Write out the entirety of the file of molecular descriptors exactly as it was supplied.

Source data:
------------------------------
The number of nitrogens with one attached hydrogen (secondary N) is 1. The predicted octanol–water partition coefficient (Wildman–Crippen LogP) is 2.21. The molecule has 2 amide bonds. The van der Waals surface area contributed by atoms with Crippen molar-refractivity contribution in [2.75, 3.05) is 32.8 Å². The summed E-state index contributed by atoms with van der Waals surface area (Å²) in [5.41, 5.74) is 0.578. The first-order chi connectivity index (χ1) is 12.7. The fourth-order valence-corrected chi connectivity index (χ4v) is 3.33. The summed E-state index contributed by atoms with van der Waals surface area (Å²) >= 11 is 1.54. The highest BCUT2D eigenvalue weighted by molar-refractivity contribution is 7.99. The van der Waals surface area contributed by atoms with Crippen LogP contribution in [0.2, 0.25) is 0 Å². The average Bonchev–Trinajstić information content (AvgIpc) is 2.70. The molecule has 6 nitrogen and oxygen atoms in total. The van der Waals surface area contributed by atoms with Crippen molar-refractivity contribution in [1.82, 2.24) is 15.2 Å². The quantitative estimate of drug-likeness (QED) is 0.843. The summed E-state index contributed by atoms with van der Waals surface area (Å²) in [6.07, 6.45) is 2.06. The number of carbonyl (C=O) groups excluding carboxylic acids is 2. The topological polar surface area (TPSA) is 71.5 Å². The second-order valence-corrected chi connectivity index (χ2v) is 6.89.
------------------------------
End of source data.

The number of nitrogens with one attached hydrogen (secondary N) is 1. The predicted octanol–water partition coefficient (Wildman–Crippen LogP) is 2.21. The molecule has 2 amide bonds. The van der Waals surface area contributed by atoms with Crippen molar-refractivity contribution in [2.75, 3.05) is 32.8 Å². The summed E-state index contributed by atoms with van der Waals surface area (Å²) in [5.41, 5.74) is 0.578. The first-order chi connectivity index (χ1) is 12.7. The fourth-order valence-corrected chi connectivity index (χ4v) is 3.33. The summed E-state index contributed by atoms with van der Waals surface area (Å²) >= 11 is 1.54. The highest BCUT2D eigenvalue weighted by molar-refractivity contribution is 7.99. The van der Waals surface area contributed by atoms with Crippen LogP contribution in [0.2, 0.25) is 0 Å². The average Bonchev–Trinajstić information content (AvgIpc) is 2.70. The molecule has 6 nitrogen and oxygen atoms in total. The van der Waals surface area contributed by atoms with Crippen molar-refractivity contribution in [1.82, 2.24) is 15.2 Å². The quantitative estimate of drug-likeness (QED) is 0.843. The summed E-state index contributed by atoms with van der Waals surface area (Å²) in [6.07, 6.45) is 2.06. The number of carbonyl (C=O) groups excluding carboxylic acids is 2. The topological polar surface area (TPSA) is 71.5 Å². The second-order valence-corrected chi connectivity index (χ2v) is 6.89.